The latitude and longitude presented here is an approximation to protect the reporters identity
|Viewing Distance||501 Feet - 1 Mile, Over 1 Mile, Unknown|
|Object Flight Path||Stationary,Hovering then path,Straight-line path,Path with directional change,Path then hovering,Other|
My company of naval recruits was in "column platoon" rank formation outside the recruit mess at the Naval Training Center in San Diego, CA along with approximately one thousand other recruits in the regiment one January morning in 1972. We were waiting for the doors to open for breakfast. The way we lined up we faced San Diego Bay. We could not see the bay from where we stood, but it was somewhere in front of us, th view blocked by military buildings and other natural obstructions. As a Recruit Petty Officer 1st Class (RPO1)I was maintaining the 2nd platoon of my company, which was standing at-ease in formation; chilly twenty-something not-quite-sailors hungry and waking up for another day of routine marching, barracks inspections and calisthenics. While at-ease, there is no talking but sailors in ranks are free to move one leg around as long as the other leg remains in formation. As I surveyed my platoon I heard one of my fellow recruits (name withheld) mumbling something about the man in the moon. I admonished him about not talking in ranks, but he continued to mumble. I admonished him again and he spoke out loud, "There's no man in the moon." Thinking he was trying to be funny I walked up to face him and to warn him one last time about not talking while in ranks, but he was insistent about there being "No man in the moon!" By this time other recruits were starting to focus their attention on the conversation going on between us when I decided to humor him by looking up at the moon as I thought of something clever and threatening to say to him. That is when I realized that he was, in fact, correct. There appeared to be a full moon, but there was no moonlike definition. Instead, the moon's surface seemed to shimmer with a sort of glowing iridescence that seemed to radiate from it in a bluish-white, slow undulation that was rather beautiful to observe. The "full moon" was almost overhead; possibly at an 80 to 88 degrees angle up from the horizon. Upon seeing what he was seeing I remarked, "You're right. There is no man in the moon." Almost as if on cue what we thought was a full moon suddenly seemed to rotate in a way which now showed it to be some type of saucer shaped object. When it rotated on what could only be described as it's X-axis it took on the shape of a cigar, but it did not stop there. It continued to rotate along that X-axis a few times before it began moving in somnabulistic fashion in various patterns in the sky. It made a few rather abrupt forward movements to the North and even performed a sharp right angle turn in mid flight without slowing down. Some of its maneuvers reminded me of Lissajous patterns one might display on an oscilloscope, except what we saw was a physical object in the sky and not an electrically generated beam of electrons projected by a cathode ray tube. This incredible aeronautic display went on for a few minutes. You can guess that it caused quite a stir through the ranks. By any example we all had fallen out of formation and standing at-ease gave way to chaos. Suddenly, the object seemed to move many miles out to sea past San Diego Bay in the blink of an eye. I cannot say how far it movd, but it had to be at least 10 to 20 miles at least. It stopped and hovered momentarily and then seemed to dim out into nothing, but I believe this is just how it was perceived from our vantage point. I believe it moved away from us so rapidly that it looked like it dimmed and went out, but it actually flew away from us at an incredible speed. Within seconds after the object disappeared our company commanders and the regiment commanderers showed up and restored order. I forgot to mention that just prior to the UFO incident they mustered to a meeting which left me and the other recruit petty officers in charge of the platoons. Quickly reminding us that we were out of ranks and while threatening to impose maximum disciplinary tactics upon us if we did not compose ourselves, the officers ordered us to explain why we were out of ranks. Each company commander, upon hearing from their platoon leaders what caused the ruckus, proceeded to order us to not repeat what we saw to anyone at any time under penalty of Courts Martial, and they were very serious. I still do not know if what we saw was extraterrestrial or if it was something human-made, but whatever it was it was the most incredible, beautiful and aerodynamically adept flying object I have ever seen. I hate to use this adjective, because it is overused, but what we witnessed was awesome.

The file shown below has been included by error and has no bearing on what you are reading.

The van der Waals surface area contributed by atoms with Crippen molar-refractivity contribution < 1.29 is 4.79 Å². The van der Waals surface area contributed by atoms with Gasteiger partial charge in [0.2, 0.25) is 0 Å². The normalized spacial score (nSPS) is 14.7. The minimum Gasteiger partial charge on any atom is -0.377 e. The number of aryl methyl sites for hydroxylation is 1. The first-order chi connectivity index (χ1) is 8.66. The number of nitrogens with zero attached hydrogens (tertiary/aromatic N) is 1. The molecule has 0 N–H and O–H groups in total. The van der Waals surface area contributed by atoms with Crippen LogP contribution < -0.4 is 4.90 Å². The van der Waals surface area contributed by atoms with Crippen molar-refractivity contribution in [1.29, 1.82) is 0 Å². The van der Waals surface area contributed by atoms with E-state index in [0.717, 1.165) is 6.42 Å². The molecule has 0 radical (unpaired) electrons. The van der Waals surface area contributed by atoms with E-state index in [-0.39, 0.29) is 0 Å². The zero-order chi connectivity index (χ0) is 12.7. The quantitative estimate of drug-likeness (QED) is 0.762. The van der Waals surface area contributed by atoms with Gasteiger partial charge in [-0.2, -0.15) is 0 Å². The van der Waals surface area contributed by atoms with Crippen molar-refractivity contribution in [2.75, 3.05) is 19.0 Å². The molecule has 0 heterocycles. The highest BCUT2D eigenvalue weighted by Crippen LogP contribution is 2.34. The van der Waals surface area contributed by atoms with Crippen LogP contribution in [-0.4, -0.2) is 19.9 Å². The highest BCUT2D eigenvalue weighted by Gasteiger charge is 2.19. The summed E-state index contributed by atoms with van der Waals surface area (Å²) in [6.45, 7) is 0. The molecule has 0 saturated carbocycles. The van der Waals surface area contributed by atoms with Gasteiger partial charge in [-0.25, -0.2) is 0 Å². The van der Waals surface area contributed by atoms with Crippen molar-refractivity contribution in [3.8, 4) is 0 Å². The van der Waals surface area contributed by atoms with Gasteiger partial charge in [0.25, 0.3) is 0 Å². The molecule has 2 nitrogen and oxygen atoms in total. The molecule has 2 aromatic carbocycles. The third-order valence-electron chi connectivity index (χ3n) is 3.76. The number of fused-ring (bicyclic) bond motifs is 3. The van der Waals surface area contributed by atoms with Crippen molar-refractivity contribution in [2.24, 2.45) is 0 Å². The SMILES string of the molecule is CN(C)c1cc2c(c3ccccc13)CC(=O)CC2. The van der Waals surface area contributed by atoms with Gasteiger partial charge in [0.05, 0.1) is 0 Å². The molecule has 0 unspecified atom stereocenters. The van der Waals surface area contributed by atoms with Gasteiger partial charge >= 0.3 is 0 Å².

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- There have been 167 other sightings in San Diego
- There were no other sightings in San Diego on or around January 2nd 1972
- This sighting has never been favorited.